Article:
Fall 2021 Course Descriptions
Writing and the Humanities: Reading Between the Liner Notes (Writing About Music)
Delivery Mode: MWF, 1–2pm, in-person
Instructor: Courtney Skaggs
Stevie Wonder once said, "Music is a world within itself, with a language we all understand." In this class, we will explore that world together as we investigate the myriad ways writers have chosen to engage with music over time. With a focus on contemporary music, we will read and write our way through many different genres, including music criticism, personal essays, interviews, music historicism, and lyric analysis. Expect to read work from essayists such as Hanif Abdurraqib and Joan Didion, articles and reviews from music writing publications, and D.I.Y. 'zines. In this course, you'll be asked to open not just your eyes, but your ears, too, so come prepared to listen to a wide range of artists and musical genres—from electronic-based pop to black metal—all the while considering what the themes and symbols presented in contemporary music may mean in relation to the historical and cultural contexts within which the music was produced.
Writing and the Humanities: Romanticism and Pop Culture
Delivery Mode: TTh, 9:45–11:15am, in-person
Instructor: Cade Yongue
"I look about, and should the guide I chuse / Be nothing better than a wandering cloud / I cannot miss my way." —William Wordsworth . . . In this course, we will examine British Romanticism and its writers—including William Wordsworth, Mary Shelley, Emily Brontë, and others—with a focus on how Romanticism impacts our world today. How does Dorothy Wordsworth's "Floating Island" speak to modern day environmentalism? How does Percy Bysshe Shelley's "Ozymandias" compare to the Watchmen character who bares the same name? And how does Samuel Taylor Coleridge's unfinished poem "Kubla Khan" intersect with modern day Graffiti? Through our study of Romanticism, we will answer these questions and many more. We will explore the ways in which writing can transcend time and cross social contexts. How centuries old prose and poetry manages to influence contemporary writing, television, video games, music, and so much more.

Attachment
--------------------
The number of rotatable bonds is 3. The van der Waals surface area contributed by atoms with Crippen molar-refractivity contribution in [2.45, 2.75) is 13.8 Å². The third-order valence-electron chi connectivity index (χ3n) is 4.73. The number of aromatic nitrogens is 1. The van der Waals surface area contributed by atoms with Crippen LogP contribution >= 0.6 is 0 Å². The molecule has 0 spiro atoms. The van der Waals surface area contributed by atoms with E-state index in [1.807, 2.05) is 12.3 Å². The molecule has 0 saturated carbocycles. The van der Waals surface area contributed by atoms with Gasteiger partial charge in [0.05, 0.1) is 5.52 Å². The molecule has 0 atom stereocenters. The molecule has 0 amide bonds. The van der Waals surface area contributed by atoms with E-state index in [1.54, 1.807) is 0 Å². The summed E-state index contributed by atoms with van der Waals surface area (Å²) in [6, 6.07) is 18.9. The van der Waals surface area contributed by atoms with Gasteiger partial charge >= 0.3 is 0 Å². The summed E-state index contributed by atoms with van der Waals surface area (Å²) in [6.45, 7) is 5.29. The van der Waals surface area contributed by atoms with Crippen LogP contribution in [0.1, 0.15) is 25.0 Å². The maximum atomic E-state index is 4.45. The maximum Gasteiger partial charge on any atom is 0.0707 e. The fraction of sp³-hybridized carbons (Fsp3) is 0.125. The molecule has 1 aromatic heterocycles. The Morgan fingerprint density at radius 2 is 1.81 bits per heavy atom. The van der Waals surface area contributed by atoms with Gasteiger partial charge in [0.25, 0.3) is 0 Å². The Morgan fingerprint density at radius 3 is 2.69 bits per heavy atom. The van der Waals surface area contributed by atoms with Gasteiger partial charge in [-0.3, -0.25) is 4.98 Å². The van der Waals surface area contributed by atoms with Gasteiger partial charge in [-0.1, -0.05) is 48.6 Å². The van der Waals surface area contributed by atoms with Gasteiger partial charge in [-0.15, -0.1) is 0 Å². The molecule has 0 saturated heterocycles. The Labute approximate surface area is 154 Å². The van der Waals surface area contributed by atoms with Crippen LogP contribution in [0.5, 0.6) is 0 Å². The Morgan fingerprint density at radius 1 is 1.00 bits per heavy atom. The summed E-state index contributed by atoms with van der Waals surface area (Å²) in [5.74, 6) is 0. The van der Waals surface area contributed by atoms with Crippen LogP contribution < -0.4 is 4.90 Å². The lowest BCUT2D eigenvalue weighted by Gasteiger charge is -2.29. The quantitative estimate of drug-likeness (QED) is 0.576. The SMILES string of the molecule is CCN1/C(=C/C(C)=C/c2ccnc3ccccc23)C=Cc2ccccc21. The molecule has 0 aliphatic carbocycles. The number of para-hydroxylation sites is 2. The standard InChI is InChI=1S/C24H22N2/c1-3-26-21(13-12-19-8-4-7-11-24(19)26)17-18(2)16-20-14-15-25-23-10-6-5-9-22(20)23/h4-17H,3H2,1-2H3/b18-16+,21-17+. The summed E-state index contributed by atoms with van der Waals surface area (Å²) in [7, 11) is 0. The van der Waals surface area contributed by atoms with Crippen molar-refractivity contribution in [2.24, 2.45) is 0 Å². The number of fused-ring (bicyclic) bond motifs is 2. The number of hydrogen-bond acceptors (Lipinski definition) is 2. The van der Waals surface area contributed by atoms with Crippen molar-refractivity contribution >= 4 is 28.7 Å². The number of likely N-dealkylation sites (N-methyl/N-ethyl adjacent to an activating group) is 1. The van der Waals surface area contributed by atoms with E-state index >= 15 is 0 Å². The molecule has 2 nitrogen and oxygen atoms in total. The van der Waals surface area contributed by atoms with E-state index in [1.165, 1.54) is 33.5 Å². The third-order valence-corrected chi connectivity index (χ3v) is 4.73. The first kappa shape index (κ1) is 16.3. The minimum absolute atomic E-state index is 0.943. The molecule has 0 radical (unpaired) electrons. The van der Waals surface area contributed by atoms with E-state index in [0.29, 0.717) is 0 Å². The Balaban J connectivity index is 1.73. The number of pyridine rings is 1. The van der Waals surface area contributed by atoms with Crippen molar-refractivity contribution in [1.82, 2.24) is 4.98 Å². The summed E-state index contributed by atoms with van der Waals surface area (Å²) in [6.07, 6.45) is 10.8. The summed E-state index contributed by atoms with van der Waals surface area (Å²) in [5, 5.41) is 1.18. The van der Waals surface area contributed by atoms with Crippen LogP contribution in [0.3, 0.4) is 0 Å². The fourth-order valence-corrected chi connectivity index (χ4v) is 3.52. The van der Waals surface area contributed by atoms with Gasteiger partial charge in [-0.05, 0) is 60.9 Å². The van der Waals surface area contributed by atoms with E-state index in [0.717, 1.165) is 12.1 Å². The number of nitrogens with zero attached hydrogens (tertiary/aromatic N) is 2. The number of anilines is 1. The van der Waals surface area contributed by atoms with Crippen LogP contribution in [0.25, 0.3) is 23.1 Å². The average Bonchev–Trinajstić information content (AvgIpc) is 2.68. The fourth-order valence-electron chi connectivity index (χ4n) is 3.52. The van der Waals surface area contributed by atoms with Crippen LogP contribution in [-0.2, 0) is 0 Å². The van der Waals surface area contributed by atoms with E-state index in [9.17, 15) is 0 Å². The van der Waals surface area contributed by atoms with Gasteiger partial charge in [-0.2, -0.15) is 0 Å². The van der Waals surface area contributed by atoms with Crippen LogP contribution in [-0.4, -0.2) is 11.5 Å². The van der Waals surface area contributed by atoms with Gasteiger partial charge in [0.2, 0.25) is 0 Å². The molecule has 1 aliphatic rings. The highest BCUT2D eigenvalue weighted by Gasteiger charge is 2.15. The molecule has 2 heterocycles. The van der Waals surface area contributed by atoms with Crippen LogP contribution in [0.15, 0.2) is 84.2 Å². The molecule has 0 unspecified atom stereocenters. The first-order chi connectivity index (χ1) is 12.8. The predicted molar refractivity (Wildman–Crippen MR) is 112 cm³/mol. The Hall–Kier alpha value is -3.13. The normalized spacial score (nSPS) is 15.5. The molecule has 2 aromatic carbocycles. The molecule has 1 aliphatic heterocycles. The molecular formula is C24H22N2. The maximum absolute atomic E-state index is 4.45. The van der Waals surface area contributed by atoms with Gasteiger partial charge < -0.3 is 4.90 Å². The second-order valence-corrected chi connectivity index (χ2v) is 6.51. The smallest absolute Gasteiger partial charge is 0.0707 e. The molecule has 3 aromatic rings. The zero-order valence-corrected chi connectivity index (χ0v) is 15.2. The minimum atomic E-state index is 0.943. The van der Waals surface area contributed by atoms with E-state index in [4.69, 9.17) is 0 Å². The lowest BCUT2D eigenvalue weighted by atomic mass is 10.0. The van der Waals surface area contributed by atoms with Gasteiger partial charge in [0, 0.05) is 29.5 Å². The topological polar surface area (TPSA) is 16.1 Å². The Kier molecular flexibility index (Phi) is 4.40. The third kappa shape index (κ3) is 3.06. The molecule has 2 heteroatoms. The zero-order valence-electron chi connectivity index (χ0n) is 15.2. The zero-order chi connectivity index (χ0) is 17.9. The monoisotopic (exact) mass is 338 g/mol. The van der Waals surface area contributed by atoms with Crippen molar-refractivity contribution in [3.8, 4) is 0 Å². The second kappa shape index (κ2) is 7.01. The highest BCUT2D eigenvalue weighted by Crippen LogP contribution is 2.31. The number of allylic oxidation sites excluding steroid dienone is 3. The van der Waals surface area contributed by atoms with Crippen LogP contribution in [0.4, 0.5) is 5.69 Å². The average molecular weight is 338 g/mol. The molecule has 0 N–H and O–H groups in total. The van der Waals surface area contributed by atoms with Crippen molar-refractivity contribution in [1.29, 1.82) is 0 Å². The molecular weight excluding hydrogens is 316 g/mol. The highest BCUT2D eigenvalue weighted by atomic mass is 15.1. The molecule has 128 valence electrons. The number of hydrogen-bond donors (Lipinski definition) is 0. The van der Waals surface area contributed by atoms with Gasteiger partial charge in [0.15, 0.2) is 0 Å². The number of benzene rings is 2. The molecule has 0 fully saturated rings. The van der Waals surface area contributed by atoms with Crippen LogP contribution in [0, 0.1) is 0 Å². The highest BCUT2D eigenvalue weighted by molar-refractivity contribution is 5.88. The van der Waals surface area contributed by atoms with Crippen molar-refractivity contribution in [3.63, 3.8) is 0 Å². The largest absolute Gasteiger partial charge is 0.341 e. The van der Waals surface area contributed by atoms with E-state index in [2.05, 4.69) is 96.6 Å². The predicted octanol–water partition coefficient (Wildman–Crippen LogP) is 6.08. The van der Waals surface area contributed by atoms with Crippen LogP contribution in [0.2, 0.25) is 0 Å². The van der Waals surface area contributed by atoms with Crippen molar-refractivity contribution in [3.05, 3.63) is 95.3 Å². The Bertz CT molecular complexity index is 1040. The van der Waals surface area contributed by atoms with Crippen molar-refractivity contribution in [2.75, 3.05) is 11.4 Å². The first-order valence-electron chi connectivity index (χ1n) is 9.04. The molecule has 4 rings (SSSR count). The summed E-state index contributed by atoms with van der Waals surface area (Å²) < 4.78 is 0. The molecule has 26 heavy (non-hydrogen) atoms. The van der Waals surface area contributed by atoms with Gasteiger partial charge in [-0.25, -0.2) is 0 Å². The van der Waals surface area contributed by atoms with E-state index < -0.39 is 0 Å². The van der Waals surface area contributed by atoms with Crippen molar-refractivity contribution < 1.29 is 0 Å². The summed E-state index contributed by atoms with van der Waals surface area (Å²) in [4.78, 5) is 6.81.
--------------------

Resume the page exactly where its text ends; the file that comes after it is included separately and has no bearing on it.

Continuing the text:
WRTG 211X, F03
Writing and the Humanities: Representations of Mental Illness
Delivery Mode: MWF, 9:15–10:15am, in-person
Instructor: Alison Miller
This is crazy. She’s nuts. That episode was insane. What a psycho. The language of mental illness permeates our vernacular. Often, we refer to our meticulous quirks as "OCD behavior" or say that we are "depressed" when we're really just sad. These terms are (mis-)used constantly and unthinkingly, usually without any intention of shaming people who do suffer from mental illness. But what do those casual appropriations mean for our collective cultural conceptions of mental illness? And where do they come from? In this course, we will be discussing the ways that mental illness is represented in fiction, nonfiction, poetry, journalism, film, and other forms of media.
Arguing Across Contexts: Sex and Media
Delivery Mode: MWF, 11:45am–12:45pm, online/synchronous
Instructors: Jane Jacob; KJ Janeschek
Is porn bad? Really, think about it. The topic of pornography can raise some heated debates, but what are those opinions based on? In this course, we will attempt to define the boundaries of pornography. Through scholarly articles, critical theory, essays written by sex workers, films, documentary episodes, and podcasts, we will examine pornography's many nuances. Using these resources, we will discuss and write about topics such as how the definition of pornography as changed over time, whether or not pornography can be feminist, how marginalized communities are affected by the industry, how pornography has affected romantic relationships, whether or not free pornography is ethical, and how technology has changed pornography. We will use the controversial topic of pornography to practice constructing and defending arguments while prioritizing compassion and respect for one another.
ENGL 376, FE1
Intermediate Creative Writing: Poetry
Delivery mode: TBD
Instructor: Sara Eliza Johnson
This intermediate-level course is a group writing workshop focused on writing poetry. We will read a wide variety of contemporary poets that attempt to process and understand the world in its beauty, terror, and complexity. In the process of reading, experimenting, and writing over these weeks, you will learn how to write in a diversity of forms, how your work connects to/with the work of other poets writing today, and how to critique the work of other writers. Throughout the course, we will also review and deepen our understanding of basic poetic techniques, such as figurative language, voice, sound, form, and the line.